Producers must elaborate an organic production or handling system plan which must also be approved by the state certifying agency or the USDA. This plan must include careful explanation of every process held in the plantation, as well as the frequency with which they are performed. A list of substances used on the crops is also necessary, along with a description of their composition, place where they will be used, and if possible documentation of commercial availability. This inventory of substances is important for the regulation of allowed and
prohibited material established by the SOP.Organic cotton growers must also provide A description of the control procedures and physical barriers established to prevent contact of organic and non organic crops on split operations and to avoid contact of organic production with prohibited substance during gestation, harvesting, and handling operations . This production plan can also be transferred to other states as long as it has already been approved by a certifying agency.
Production requirements are specifically the set of changes that must be made to field and farming practices in order for a crop to be considered organic. To begin with, organic fields must go through a cleansing period of three years, without the use of any prohibited substances, before planting the first organic crop. Fields must also be equipped with physical barriers and buzzers in order to prevent contact of organic crops with any chemical substance product of surface runoff from crops nearby. Producers must also strive to promote soil fertility through cultivation practices while maintaining or improving the physical, chemical, and biological condition of the soil and minimizes soil erosion. Organic growers must also implement practices to support biodiversity. Such practices include integrated pest management (IPM), which consists of the manipulation of ecosystems that benefit both the crops and the 
organisms that live around it. In addition to these practices, producers may only apply crop nutrients and soil amendments included on the National List of synthetic substances allowed in crop production.
Handling procedures are all the processes related to product packaging, pest control in handling processing facilities among others. The SOP allows the use of mechanical or
biological methods for the purpose of retarding spoilage of products, but at the same time it prohibits the use of volatile synthetic solvents in processed products or any ingredient that is labeled as organic.
Since organic cotton is grown without the use of synthetic pesticides, it should contain fewer pesticides than conventional cotton. Pesticides used in the production of conventional cotton include orthophosphates such as phorate and methamidophosendosulfan (highly toxic to farmers,] but not very environmentally persistent) and aldicarb. Other pesticides persisting in cotton fields in the United States include TrifluralinToxaphene and DDT .Although the last two chemicals are no longer used in the United States  their long breakdown period and difficulty in removal ensures their persistence. Thus even organic cotton fields may contain them since conventional cotton fields can be transitioned to organic fields in 2–3 years.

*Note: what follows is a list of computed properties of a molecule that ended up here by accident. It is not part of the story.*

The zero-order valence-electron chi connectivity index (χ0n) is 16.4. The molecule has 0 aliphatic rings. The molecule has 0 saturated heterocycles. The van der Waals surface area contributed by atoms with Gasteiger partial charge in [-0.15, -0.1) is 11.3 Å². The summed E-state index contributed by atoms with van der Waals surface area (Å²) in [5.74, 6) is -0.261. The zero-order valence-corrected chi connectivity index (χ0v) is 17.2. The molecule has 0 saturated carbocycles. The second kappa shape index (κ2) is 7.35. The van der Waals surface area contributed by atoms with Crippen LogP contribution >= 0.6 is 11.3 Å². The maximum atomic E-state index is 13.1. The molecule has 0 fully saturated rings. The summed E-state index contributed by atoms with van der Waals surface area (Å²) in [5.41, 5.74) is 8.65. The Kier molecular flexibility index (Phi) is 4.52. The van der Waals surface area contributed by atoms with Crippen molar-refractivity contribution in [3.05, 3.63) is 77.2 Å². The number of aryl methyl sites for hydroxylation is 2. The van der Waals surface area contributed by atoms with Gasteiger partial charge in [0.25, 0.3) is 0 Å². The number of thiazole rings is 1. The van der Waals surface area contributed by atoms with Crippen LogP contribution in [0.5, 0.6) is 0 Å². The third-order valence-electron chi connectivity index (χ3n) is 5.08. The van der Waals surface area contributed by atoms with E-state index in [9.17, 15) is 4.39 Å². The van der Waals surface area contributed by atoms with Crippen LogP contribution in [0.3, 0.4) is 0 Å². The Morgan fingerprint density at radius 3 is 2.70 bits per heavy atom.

Over time though, studies have been done to find alternatives to conventional pesticide substances. These nonconventional farmers have given up their land and its yields to the testing of different, more organic ways of pest control. Organic farmers argue that conventional farmers don’t know the long term effects of the pesticides they use, especially when the evidence is hidden under the soil. Some farmers in the US use composted tea leaves to act as a substitute for pesticides. Research continues to seek new environmentally, friendly ways to rid the soil of harmful pesticides. There has even been a study on using certain animal manure, like chickens, to decrease pest population.
 How is the apparel industry involved with organic cotton? 
Apparel companies are developing programs that either use 100 percent organically grown cotton, or blend small percentages of organic cotton with conventional cotton in their products. There are a number of companies driving the expanded use of domestic and international organic cotton.  
What kinds of products are made using organic cotton? 
As a result of consumer interest, organic cotton fiber is used in everything from personal care
items (sanitary products, make-up removal pads, cotton puffs and ear swabs), to home furnishings (towels, bathrobes, sheets, blankets, bedding), children's products (toys, diapers), clothes of all kinds and styles (whether for lounging, sports or the workplace), and even stationery and note cards.
In addition, organic cottonseed is used for animal feed, and organic cottonseed oil is used in a variety of food products, including cookies and chips.

Sources used in an article : Organic Trade Association , Wikipedia